Everything is in place and we have our workers there that are maintaining the place. The remaining two percent has to do with external infrastructure. We need waterways. We need viable ports and so on.

The government is putting all these things in place now. “Even if it was completed 100 percent it would not be able to operate. If we are to bring in all the raw materials required from Itakpe, as the iron concentrate required, you need 750 trucks traveling each day to feed Ajaokuta. Imagine 750 trucks on Ajaokuta-Itakpe road daily.

The road will be bad in one week. “The policy of the government is that it will not release Ajaokuta steel just like that; what we are planning to do is to regulate and create enabling environment for the company to strive,’ he stated further. In all of these, where is the hope of making Nigeria count among the 20 industrialized economies in the world as expected? Where is the hope of accomplishing the Vision 2020:20 objectives in the coming year 2020? Did Nigeria not start this journey to industrialization with its contemporary Third World countries then like China, India and others who are now heavyweights among the industrialized nations? What actually has been going wrong?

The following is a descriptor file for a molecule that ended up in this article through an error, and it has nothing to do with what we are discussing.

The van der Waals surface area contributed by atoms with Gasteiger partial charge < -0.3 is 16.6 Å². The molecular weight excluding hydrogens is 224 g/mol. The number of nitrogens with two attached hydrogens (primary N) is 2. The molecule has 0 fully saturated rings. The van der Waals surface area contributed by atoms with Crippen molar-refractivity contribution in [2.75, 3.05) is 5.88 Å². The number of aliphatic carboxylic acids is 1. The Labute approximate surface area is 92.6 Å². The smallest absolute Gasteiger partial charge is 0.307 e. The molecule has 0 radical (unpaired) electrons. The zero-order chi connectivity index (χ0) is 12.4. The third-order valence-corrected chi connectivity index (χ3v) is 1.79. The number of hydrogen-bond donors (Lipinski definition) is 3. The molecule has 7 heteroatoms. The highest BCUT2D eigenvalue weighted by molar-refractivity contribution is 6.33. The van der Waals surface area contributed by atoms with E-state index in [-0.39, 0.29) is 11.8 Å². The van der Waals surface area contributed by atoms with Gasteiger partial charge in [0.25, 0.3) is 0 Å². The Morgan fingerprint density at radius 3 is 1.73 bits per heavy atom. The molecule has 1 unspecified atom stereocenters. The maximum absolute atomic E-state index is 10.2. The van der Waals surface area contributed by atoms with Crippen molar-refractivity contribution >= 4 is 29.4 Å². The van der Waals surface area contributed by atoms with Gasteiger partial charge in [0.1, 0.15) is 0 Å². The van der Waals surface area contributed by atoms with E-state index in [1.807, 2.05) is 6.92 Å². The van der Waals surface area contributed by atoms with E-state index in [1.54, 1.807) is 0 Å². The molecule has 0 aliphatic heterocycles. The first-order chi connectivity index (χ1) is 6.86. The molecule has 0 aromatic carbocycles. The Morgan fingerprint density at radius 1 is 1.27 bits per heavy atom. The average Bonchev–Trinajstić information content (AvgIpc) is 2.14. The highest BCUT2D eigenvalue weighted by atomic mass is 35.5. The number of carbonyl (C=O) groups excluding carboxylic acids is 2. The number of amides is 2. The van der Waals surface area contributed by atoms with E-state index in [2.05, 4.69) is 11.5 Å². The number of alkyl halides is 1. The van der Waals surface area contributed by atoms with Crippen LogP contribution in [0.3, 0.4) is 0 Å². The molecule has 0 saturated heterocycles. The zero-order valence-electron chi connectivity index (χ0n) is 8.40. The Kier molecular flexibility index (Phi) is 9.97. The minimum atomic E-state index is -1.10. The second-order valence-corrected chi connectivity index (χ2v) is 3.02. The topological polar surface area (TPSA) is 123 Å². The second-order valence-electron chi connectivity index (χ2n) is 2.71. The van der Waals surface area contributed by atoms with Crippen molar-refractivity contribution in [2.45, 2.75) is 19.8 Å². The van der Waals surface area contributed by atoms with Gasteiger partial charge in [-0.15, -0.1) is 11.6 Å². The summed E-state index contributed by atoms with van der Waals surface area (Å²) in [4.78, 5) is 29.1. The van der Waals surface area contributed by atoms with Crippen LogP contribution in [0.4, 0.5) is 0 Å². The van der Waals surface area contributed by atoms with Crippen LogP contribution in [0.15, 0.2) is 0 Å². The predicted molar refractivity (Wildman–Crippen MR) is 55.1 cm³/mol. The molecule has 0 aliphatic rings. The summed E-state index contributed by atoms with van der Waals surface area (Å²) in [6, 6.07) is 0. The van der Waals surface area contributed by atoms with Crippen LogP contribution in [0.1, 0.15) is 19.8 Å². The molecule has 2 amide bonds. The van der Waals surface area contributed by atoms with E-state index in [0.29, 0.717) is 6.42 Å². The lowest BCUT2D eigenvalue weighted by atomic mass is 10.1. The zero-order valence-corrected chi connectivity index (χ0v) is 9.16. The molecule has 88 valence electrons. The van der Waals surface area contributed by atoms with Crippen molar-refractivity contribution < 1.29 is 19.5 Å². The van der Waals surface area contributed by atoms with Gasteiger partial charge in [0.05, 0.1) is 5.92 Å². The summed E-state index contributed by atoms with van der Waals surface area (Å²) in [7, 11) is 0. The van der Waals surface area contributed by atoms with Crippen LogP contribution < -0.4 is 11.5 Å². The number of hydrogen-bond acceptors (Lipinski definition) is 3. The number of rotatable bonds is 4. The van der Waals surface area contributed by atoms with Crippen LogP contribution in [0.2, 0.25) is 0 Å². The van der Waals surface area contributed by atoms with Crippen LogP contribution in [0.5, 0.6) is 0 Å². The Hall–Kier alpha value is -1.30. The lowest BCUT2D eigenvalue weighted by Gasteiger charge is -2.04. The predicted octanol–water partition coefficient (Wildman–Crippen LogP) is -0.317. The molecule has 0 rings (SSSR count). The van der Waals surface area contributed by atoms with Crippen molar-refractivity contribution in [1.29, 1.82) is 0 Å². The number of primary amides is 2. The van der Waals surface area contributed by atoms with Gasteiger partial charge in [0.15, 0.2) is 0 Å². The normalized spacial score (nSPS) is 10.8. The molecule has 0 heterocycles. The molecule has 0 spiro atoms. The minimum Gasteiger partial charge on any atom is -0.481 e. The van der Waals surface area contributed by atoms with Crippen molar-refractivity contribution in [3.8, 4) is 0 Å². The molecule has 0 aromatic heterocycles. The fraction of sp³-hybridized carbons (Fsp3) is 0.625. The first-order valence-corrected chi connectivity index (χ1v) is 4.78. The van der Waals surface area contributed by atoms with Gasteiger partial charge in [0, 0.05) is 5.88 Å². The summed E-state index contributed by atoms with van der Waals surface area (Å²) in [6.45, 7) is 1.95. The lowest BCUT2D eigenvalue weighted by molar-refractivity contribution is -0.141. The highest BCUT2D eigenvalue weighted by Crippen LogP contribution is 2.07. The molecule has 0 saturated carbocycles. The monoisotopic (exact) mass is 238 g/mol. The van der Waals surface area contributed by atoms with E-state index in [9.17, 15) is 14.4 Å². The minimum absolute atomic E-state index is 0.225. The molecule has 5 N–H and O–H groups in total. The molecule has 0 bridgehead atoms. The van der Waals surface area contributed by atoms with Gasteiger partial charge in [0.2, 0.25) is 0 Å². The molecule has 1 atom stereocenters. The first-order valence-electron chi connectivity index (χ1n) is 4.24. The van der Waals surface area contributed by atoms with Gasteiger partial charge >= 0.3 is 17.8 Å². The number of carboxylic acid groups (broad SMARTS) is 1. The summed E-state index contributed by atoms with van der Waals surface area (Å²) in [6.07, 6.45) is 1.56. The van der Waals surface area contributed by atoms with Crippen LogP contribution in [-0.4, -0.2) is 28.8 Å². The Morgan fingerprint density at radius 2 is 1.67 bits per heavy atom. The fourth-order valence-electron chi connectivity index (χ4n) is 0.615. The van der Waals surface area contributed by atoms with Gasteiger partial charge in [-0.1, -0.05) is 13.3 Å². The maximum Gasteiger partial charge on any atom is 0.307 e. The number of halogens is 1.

These are some of the questions that readily come to mind in view of the quagmire that has engulfed the Nigerian metallurgical industry over the years. To become one of the top 20 economies in 2020, Nigeria has to outperform other countries above it on the gross domestic product (GDP) ranking in 2018 and 2019.

It must step up its efforts to improve economic growth. Although the present administration has been more focused on the ERGP, if it coordinates this strategy with robust annual expenditures and favourable monetary policies, that will improve the performance of the economy. , it is hoped that the country will look back at 2010 and point to significant progress.

Source: By  ABAH ADAH